I recently shared some findings regarding a simple tweak I made to a pop up form, that yielded massive results.

Read that first post here.

To summarise: I created a full screen version of my simple pop up form, and it massively outperformed my original pop up in an A/B test over a one month period.

Interestingly, someone on a Facebook discussion thread asked if there was any difference between the confirmation rates of each form. Their theory was that the full screen version might appear like more of a barrier, and some people were signing up simply to get past the page and get back to the site content.

After people sign up, they get an email with a link to confirm that they want to be on the list.

For that initial test, both of the convertplug forms were linked to the same convertkit form, so I could not tell if one version of the pop up was more effective than the other at leading to people confirming their opt in.

The commenter’s hypothesis was that the full screen version would lead to fewer confirmations, as many of them never really wanted to sign up in the first place.

It seemed like a very good point, and I needed to gather more data.

Testing the hypothesis.

I set up a new duplicate form in ConvertKit, so that each variant of the popup form was linked to its own CK form. This would let me track the signups via the pop ups on site, AND the confirmations from each source, separately.

I ran this configuration for a whole month (December 2016), and here are the results.
Keen observers may notice a slight decline in figures from the previous test data. This is because the site is quite seasonal and the traffic always dips over the winter.

Impressions

Impressions, or put more simply, how many times each form was shown to a visitor, are important to establish because we need to feel confident that each version of the form was shown roughly an equal number of times.

Pop up impressionsWe can see from the data that my original pop up was shown 9734 times, and the full screen variant was shown 9671 times. That’s close enough for me. By the way, I was running this A/B test (and the pop ups themselves) using ConvertPlug.

Sign ups

This data shows how effective each pop up was at getting people to input their email address and click the submit button.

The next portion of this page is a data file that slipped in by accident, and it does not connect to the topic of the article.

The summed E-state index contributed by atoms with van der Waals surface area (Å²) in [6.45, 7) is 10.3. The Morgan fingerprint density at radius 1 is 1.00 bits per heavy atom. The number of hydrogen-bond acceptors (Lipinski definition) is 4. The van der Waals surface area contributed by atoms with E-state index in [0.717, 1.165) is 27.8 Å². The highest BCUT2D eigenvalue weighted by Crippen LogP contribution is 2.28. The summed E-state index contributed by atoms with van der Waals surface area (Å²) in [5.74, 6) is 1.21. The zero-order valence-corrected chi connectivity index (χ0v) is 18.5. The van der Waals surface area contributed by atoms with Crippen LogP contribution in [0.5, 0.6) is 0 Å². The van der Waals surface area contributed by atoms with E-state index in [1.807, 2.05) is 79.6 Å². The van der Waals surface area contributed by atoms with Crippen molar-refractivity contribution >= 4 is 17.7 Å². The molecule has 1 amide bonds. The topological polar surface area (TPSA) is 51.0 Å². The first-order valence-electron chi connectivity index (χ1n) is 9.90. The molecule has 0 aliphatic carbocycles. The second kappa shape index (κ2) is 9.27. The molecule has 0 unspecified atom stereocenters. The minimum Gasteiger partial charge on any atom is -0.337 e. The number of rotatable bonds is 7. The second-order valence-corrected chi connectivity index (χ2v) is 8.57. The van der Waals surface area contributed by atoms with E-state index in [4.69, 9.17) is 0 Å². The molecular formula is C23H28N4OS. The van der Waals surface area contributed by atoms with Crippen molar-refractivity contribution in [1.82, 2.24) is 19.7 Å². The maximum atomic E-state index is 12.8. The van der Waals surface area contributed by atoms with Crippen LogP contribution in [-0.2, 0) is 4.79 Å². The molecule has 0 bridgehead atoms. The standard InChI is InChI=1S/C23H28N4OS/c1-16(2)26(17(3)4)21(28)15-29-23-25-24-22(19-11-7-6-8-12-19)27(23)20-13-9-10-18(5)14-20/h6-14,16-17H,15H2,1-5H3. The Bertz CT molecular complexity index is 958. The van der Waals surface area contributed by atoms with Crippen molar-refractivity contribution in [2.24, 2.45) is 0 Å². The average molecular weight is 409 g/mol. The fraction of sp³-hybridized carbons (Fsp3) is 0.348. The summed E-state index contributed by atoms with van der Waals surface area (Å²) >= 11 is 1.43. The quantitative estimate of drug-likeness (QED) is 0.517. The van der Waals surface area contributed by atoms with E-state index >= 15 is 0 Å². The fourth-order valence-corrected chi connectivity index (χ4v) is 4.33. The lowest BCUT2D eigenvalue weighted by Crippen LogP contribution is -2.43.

Sign ups

We can see quite clearly that, just like in my previous post (for the prior month), the full screen option is the clear winner. The original pop up got 20 sign ups, and the full screen variant got 85!

These results are consistent with my previous test. In fact, the full screen version attracted an even higher percentage this time, 80% (85 out of a total of 105), whereas in the first test it was 75% (111 out of a total of 148).

But here’s the crucial question. 

Were the folks who signed up via the full screen form less likely to confirm their email, by not responding to the confirmation email?

Here are the number of confirmations from each, for the month, obtained by doing a manual count of the confirmations to the separate CK forms.

ConvertKit form confirmations
Counting up the confirmations in ConvertKit

The original pop up led to 12 confirmations. The full screen variant led to 26 confirmations.

What percentage of the sign-ups actually confirmed?

The original form had 12 confirmations out of 20 opt ins. That’s 60%

The full screen version had 26 confirmations out of 85 opt ins. That’s only 30%

Conclusions

From this additional data, we can now  say two things:

  1. A full screen pop up will attract significantly more sign ups to your mailing list, but
  2. The conversion rate for the full screen version will be lower.

In my case, the numbers still stacked up in favour of the full screen version, with more than twice as many confirmed opt ins than the original variant. So in my case, it’s still a no-brainer to implement the full screen version. Your audience may vary, so as always, test, test, test!

But doesn’t the new Google popup penaliser update make all this redundant?

Only for popups that fire automatically.
If you have opt in forms that appear in response to a user action, such as clicking something to find out more, you’re all good.

Plus, at the time of writing, you can still have automatic popups on desktop. It’s only penalised on mobile at this stage. But most people seem to agree that it’s only a matter of time before it becomes a blanket policy for all sites. So the golden rule going forward seems to be – don’t thrust content in front of people if they didn’t ask for it.

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